The Democratic primary process being so packed and crowded has made it very difficult for the public to delineate between candidates. All too often I run into people who have no idea who particular candidates even are and with the field being so full, polling has placed an increased importance on the reporting being done on the primary. Large political media outlets like the New York Times, Politico and FiveThirtyEight all release frequent updates on who’s winning the Democratic primary according to polls. This sort of contextualizing of the race has a huge effect on how its perceived by the general public.
Polls are theoretically representations of the population and allow us to peer into what the public thinks about a given set of candidates without committing the resources necessary to perform a comprehensive census of what every single person thinks. While I am not calling for us to begin making the implementation of censuses the norm, we must see that there are some effects associated with doing representative polls.
Studies show that public opinion polling can have the effect of further stifling the opinions of smaller minorities and can therefore make the voice of that group less represented in the given election than if they had voted purely based on the views individuals hold.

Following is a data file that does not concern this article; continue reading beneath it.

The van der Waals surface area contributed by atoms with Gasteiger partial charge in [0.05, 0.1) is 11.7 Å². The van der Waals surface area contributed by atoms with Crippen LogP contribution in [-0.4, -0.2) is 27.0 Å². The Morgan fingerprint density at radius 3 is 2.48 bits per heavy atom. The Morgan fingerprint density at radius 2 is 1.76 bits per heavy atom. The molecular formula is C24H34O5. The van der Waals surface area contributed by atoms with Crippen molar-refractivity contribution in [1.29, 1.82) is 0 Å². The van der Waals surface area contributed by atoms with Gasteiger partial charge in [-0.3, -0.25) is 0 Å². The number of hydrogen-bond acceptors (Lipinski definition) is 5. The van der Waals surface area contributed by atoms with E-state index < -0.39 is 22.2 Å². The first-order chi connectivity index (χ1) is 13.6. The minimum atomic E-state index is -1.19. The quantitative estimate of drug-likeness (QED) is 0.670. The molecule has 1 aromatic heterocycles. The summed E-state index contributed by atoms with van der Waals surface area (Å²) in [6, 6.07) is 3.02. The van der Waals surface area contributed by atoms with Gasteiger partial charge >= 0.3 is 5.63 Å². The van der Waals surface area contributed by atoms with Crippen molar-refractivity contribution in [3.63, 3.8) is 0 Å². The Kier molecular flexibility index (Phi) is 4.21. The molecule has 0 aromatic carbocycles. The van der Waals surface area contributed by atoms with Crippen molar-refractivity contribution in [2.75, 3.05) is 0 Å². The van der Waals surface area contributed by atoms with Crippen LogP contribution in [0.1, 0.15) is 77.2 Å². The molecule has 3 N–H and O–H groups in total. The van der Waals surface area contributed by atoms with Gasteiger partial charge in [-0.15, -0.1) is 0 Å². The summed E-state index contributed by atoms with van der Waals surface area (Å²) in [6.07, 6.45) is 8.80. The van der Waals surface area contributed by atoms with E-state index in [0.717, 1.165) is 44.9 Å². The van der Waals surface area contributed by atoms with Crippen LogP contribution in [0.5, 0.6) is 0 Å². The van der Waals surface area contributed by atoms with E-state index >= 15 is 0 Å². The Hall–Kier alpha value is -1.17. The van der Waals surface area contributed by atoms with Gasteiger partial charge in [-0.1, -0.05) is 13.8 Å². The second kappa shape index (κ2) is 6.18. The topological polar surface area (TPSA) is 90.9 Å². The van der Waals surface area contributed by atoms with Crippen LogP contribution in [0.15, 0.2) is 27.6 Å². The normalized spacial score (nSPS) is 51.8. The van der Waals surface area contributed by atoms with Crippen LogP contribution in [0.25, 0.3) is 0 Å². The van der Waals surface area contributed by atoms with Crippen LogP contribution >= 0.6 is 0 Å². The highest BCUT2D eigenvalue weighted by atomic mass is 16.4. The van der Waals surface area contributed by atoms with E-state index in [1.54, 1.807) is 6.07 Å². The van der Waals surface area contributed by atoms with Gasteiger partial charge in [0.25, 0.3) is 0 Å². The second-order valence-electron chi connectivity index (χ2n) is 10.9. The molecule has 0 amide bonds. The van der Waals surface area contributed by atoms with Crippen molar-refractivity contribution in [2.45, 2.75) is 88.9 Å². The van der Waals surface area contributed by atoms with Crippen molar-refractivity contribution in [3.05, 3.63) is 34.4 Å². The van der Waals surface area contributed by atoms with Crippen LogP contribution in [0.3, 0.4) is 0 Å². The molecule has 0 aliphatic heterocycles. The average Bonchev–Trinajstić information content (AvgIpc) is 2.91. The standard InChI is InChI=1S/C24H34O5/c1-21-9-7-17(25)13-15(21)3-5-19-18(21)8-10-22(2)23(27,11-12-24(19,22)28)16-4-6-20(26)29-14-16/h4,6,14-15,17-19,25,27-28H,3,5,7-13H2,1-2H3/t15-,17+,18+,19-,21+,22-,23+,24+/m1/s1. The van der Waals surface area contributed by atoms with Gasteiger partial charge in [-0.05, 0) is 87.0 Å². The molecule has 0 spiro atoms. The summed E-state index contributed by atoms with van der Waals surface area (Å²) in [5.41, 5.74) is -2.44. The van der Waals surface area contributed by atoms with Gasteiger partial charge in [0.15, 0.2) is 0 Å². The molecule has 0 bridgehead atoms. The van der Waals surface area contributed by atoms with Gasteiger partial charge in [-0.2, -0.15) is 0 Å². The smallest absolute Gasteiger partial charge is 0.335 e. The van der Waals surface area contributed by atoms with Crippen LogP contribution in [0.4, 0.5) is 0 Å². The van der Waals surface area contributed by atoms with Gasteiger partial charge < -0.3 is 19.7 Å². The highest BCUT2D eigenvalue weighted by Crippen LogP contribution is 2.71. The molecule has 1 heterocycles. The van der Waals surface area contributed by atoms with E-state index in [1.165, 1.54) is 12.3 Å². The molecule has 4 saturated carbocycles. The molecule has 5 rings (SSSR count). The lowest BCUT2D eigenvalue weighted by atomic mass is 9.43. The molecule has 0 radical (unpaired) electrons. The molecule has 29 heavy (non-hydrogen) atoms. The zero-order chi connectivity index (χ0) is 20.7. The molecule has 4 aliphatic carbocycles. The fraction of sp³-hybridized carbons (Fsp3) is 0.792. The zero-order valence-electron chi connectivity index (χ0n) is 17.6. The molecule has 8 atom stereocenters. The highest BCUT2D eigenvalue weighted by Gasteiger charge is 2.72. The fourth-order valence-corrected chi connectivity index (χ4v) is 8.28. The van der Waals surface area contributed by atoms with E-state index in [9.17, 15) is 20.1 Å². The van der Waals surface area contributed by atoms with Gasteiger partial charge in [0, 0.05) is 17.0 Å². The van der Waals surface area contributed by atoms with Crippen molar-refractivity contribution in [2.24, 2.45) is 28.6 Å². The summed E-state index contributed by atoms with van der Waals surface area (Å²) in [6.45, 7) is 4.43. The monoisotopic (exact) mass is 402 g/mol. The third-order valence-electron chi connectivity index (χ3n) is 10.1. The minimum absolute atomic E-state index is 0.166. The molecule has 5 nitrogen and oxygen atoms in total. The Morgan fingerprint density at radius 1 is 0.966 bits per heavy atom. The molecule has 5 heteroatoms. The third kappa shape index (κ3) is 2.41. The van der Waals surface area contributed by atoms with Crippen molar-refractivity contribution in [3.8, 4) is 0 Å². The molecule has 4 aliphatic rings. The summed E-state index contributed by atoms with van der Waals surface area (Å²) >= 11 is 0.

Also, even though these polls are engineered to represent the population as aptly as possible, they could be nearly exactly correct and there would be the candidates who argue that the polls are not the reality. Campaigns like the Sanders and Trump campaigns have a history of denying mainstream polling as mischaracterizing the country’s opinion, though it is notable that whenever these same campaigns are shown in an advantageous light they tout the polls as representative of their popularity.
This ability to cast doubt on polls is emblematic of the lack of trust that Americans have toward polling and what validity they have. Polls are built with margins of error and when there are numbers given to the probability that any given candidate will win an election, these margins of error are taken into account. Unfortunately, however, there is not much understanding of this and the reaction to unlikely election results (according to the polls) is that the polls are wrong. President Trump has literally said, "I believe in polls — only the ones that have us up … Other than that, they're the fake news polls." This, frankly, is propaganda and creates doubt in thorough and rigorous social science work that perhaps should be taken more seriously.
Polls are a scientifically proven way to keep up with the way the voters are perceiving the candidates in a given race, but there are some detriments to them fundamentally. These detriments can be overcome if we recognize them and ensure that they are taken into account.